Why I voted no to women bishops

On Tuesday, the Church's General Synod met and we did our job. After all, a bishop is not a CEO, he is the father of a family
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Contrary to what the alarmist headlines would have you believe, the Church of England has not rejected women bishops and it is not, as a result, either fatally irrelevant or a national embarrassment. On Tuesday, the Church’s General Synod met and we did our job, part of which is to scrutinise potential legislation for the Church. The legislation we voted on needed to achieve two outcomes: the ordination of women to the episcopate; and sufficient provision for those who, for theological reasons, find this innovation unacceptable. In other words, the Church of England wanted women bishops but within the framework of an inclusive church, where people could disagree about the ordination of women yet remain loyal Anglicans and united around the good news of Jesus Christ.

The significant vote was in the House of Laity where 74 votes against the legislation that would allow women clergy to become bishops meant the measure was rejected. I was one of the 74 and I believe that it was a vote for a positive future for the Church of England.

Voting no was a vote for unity in the church and we are now in a strong position to work towards better legislation that will enable women to become bishops and all traditions in the Church to flourish.

Voting no was a vote against discrimination; had this legislation been passed, a significant minority of the Church, perhaps as many as a third, would have felt that there was no permanent place for them in the Church.

Voting no was a vote for equality in the church; equality that stems not from what we do, but from what God has done for us; God created each one of us and Christ paid the same price for each one of us, so we are free to serve one another without reference to role or status. Leadership in the Church is surely modelled on the Son of Man.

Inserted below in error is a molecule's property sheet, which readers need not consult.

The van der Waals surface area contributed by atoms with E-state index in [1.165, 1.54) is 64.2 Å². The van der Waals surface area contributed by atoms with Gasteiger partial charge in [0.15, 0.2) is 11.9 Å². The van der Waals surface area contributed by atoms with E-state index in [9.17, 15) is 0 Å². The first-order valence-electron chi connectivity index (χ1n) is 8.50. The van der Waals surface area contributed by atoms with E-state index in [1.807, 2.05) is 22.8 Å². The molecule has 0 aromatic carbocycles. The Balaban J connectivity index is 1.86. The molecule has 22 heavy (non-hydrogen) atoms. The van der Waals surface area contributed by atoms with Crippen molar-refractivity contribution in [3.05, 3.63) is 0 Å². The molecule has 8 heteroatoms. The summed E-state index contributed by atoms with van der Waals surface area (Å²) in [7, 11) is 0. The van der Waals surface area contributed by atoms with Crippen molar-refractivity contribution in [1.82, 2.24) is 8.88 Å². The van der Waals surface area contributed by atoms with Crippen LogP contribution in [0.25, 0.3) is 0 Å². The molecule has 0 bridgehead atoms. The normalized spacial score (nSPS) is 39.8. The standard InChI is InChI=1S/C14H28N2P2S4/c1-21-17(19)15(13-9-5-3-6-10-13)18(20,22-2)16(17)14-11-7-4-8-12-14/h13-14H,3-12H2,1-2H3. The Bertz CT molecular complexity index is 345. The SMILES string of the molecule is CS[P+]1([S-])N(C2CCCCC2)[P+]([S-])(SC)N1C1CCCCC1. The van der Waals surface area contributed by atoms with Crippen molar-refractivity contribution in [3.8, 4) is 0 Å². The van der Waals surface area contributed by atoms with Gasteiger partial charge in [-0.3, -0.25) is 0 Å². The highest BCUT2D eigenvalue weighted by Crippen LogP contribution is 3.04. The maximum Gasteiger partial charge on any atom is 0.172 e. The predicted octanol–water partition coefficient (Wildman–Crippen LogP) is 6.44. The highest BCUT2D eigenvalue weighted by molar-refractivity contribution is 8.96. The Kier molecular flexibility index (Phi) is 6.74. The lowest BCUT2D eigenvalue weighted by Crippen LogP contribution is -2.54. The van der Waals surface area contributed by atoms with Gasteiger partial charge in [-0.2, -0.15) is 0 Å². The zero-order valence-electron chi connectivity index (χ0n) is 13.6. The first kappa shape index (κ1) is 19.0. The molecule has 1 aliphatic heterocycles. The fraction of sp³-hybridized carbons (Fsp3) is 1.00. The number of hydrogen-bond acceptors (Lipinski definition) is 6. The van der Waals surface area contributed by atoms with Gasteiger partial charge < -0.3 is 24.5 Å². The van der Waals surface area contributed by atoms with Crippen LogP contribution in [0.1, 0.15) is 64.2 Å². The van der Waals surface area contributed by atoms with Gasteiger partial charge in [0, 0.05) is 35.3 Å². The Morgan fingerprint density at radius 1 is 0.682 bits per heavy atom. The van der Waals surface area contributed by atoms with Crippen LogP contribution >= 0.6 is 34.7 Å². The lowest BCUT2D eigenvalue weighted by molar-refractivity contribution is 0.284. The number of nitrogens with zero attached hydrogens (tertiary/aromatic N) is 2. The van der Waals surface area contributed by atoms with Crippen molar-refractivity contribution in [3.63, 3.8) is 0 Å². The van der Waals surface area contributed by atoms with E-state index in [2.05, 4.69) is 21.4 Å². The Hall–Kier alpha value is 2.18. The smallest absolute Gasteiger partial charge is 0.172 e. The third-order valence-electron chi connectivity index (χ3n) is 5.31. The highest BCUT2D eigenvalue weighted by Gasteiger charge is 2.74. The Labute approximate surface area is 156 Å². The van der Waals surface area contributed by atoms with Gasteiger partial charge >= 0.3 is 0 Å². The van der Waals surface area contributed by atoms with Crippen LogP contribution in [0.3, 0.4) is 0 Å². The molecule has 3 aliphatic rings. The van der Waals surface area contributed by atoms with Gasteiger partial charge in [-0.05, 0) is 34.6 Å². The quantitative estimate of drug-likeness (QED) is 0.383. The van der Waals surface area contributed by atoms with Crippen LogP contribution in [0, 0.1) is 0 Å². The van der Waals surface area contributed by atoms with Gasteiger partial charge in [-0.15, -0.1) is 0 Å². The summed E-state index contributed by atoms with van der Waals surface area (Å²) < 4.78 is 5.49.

To be called to be a bishop is a calling to serve God’s family. The Church is not a workplace, with a hierarchy to climb, but a family in which each member has different responsibilities but is equally valuable. To be called to be a bishop is not to be called to be a CEO but to be a father to the church family. The bible teaches us that fathers are called to lay down their lives in self-sacrificial service by taking responsibility for the spiritual welfare of their family. Of course, the Church needs mothers, too, but I believe they have a different, equally self-sacrificial and equally valuable role to play.

Far from being irrelevant, the Church of England is grappling with the same issue that the rest of society is grappling with; how do we enable equality and diversity within a legislative framework? The Synod’s decision has given us the space to find an answer as we remember the humility of Christ’s birth this Christmas.

The writer is a member of the General Synod of the Church of England